“He obviously did, unless you think he was psychotically deranged. People usually act for what they see as the greater good, it's just that their view of what that is, will usually be tinged by selfishness. So Mao's vision of the greater good (i.e. power and wealth for him and China) allowed him to ride over the peasants' vision of the greater good (i.e. not starving).”
To be honest I think he doubtless was mad, but as I stated before this is a discussion for psychologists or historians, not ethicists. It is irrelevant if persons incorrectly discern what ethics (good) is, it is irrelevant if they define ethics correctly but incorrectly determine what would actually be preferable, it is irrelevant if they correctly determine what would be preferable but mistakenly discern what actions would bring about these preferences. All that is important is the acknowledgement that suffering is less preferable than less suffering, without privileging the avoidance of your own preference over others.

“I'd argue that indifference is the default state and that it's an absense of something, rather than an object in itself. If we're simply unaware that cheap jeans are bought by the suffering of others, then are we morally culpable? We're happy (in your terms) so there's clearly a good, but is it a moral good? Kant argues against happiness as a greater good, since he believed that happiness needed to be earned.”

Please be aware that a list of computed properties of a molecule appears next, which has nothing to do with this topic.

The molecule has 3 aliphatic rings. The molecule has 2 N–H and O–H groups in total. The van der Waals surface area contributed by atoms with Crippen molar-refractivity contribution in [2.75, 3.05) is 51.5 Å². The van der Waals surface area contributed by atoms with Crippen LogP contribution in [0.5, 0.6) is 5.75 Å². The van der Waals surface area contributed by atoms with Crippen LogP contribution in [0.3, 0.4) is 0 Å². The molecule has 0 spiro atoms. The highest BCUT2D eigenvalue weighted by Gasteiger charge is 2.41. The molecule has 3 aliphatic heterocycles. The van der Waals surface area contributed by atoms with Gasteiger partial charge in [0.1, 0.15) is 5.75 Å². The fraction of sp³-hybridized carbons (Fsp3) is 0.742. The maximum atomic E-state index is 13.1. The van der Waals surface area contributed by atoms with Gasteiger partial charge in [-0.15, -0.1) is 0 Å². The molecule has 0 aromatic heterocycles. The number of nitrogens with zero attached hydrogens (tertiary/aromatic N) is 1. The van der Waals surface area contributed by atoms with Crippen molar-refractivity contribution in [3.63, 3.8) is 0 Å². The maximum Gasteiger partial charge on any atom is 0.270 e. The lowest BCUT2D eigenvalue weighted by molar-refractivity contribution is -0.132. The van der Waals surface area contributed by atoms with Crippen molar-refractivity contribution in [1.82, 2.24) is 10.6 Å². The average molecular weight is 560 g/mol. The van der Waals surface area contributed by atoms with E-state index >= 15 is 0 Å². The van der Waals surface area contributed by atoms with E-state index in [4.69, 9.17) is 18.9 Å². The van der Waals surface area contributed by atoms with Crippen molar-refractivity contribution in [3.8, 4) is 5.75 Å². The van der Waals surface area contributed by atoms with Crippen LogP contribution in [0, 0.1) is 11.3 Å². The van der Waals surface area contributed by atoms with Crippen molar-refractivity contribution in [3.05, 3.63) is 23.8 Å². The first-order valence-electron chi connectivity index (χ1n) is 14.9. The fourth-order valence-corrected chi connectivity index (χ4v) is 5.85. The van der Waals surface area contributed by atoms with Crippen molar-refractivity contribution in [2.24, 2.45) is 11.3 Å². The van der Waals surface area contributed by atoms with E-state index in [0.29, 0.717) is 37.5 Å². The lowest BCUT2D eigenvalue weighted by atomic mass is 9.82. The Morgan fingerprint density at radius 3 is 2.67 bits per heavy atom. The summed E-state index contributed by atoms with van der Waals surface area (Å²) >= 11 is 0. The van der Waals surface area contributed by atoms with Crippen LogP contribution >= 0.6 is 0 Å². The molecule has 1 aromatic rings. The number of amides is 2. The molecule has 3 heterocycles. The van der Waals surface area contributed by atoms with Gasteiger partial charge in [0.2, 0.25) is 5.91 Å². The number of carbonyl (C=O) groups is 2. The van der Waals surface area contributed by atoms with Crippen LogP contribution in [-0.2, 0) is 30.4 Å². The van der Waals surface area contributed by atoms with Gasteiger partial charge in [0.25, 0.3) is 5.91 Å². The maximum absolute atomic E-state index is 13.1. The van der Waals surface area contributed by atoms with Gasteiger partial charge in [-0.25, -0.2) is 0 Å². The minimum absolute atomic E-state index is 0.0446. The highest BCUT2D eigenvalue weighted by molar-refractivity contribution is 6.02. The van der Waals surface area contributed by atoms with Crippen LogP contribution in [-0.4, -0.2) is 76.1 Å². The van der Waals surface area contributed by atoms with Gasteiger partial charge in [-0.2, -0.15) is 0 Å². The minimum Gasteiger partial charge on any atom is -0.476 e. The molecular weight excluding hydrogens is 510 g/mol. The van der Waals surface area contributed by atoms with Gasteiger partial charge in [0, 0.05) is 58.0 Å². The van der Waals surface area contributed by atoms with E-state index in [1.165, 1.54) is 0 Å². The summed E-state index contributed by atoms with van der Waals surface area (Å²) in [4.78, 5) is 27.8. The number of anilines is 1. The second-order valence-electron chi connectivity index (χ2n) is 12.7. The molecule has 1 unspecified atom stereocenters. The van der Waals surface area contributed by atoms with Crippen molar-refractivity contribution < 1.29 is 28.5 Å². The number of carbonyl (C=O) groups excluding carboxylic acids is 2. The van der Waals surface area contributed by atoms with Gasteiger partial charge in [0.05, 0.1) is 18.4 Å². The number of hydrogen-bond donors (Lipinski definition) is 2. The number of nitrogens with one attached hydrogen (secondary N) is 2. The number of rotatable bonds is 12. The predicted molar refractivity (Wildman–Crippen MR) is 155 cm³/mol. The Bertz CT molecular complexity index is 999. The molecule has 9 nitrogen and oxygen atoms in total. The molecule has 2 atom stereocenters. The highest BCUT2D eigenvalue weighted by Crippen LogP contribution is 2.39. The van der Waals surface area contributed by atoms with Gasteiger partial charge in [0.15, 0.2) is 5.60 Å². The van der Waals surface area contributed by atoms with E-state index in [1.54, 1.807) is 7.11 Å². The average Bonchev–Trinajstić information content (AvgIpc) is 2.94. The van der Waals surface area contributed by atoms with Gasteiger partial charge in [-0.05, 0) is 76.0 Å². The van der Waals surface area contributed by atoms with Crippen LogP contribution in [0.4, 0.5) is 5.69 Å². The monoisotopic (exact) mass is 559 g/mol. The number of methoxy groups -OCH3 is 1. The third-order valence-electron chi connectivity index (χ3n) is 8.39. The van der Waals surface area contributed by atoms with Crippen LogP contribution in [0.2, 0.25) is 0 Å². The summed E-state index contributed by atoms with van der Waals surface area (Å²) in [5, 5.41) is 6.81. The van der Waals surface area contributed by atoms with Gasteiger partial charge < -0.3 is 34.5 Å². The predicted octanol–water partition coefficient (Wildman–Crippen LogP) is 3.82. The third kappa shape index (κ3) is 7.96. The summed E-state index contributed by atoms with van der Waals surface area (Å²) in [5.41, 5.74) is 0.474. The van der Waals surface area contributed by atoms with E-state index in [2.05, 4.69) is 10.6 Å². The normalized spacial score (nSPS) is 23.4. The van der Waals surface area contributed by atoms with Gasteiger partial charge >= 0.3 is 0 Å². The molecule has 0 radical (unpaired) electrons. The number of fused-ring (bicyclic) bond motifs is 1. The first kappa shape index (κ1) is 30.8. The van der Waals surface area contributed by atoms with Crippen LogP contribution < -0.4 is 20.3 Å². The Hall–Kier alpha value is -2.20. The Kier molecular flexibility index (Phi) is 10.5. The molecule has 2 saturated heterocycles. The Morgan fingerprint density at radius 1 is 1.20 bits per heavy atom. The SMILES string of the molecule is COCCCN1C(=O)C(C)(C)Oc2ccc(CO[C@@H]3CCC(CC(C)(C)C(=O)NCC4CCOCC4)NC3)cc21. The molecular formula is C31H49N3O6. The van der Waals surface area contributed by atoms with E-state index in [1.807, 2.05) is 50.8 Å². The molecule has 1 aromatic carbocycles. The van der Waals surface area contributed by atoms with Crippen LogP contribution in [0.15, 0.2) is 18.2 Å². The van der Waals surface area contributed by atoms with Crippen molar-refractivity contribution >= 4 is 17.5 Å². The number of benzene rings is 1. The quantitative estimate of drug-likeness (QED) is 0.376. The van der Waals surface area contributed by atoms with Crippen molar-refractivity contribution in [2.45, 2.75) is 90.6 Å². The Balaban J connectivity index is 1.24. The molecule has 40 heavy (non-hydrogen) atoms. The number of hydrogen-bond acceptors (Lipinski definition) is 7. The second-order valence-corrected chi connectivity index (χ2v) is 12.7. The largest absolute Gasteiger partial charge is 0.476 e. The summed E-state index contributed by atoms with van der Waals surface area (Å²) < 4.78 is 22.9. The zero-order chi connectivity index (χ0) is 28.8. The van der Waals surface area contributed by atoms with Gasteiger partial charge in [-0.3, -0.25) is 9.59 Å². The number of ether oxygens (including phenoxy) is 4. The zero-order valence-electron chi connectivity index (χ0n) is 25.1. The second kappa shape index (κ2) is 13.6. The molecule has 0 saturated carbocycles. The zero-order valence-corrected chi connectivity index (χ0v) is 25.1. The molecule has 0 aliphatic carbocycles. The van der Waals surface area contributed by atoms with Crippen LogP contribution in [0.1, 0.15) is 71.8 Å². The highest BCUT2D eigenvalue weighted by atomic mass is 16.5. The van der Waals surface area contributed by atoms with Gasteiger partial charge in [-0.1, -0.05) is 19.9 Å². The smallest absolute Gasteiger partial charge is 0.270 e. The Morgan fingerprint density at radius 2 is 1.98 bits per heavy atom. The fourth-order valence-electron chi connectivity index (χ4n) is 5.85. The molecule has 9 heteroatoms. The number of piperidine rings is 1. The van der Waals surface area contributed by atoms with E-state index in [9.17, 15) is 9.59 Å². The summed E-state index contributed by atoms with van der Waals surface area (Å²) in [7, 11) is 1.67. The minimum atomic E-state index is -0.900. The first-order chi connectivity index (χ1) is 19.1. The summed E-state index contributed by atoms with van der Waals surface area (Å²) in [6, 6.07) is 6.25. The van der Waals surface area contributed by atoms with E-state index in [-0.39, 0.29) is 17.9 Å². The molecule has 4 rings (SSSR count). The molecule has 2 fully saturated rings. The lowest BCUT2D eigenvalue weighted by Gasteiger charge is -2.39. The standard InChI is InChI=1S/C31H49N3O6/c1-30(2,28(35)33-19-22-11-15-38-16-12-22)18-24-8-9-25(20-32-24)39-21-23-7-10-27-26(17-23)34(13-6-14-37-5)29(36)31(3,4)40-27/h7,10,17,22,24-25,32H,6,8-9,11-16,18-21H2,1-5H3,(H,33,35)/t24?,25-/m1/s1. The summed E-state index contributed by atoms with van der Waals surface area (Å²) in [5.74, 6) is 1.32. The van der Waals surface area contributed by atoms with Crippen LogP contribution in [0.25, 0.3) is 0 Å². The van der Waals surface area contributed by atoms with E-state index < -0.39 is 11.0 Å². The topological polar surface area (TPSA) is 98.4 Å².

Absence or object, is irrelevant, indifference is only pertinent to this discussion insofar as we both said that it was needed for this situation to occur.

Whether one is morally culpable is unimportant. What is important in deciding upon which action ought to occur is solely which action will bring about less actual suffering. If one is unaware of the suffering caused by an action, clearly the person acting unawares cannot be considered culpable, but culpability is irrelevant. It is good that persons are happy rather than that they suffer, per se, ‘good’ cannot be ascribed to happiness in itself in any other sense. What can be stated is whether a choice between actions is ‘good’ insofar that some will bring about more good than other, or whether the happiness of the jean-wearers is good, in the sense that the fulfilment of their preferences, providing their happiness, results in the greatest good overall, in this instance it doesn’t because their happiness necessitates a greater loss of happiness for those enslaved to provide it.
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jmj
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#827
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#827
Hi, I'm jmj and I'm very new to this forum but I LOVE Philosophy so I hope you'll accept the request I put in earlier to join this forum- how exactly do I know whether I'm accepted or rejected? Thanks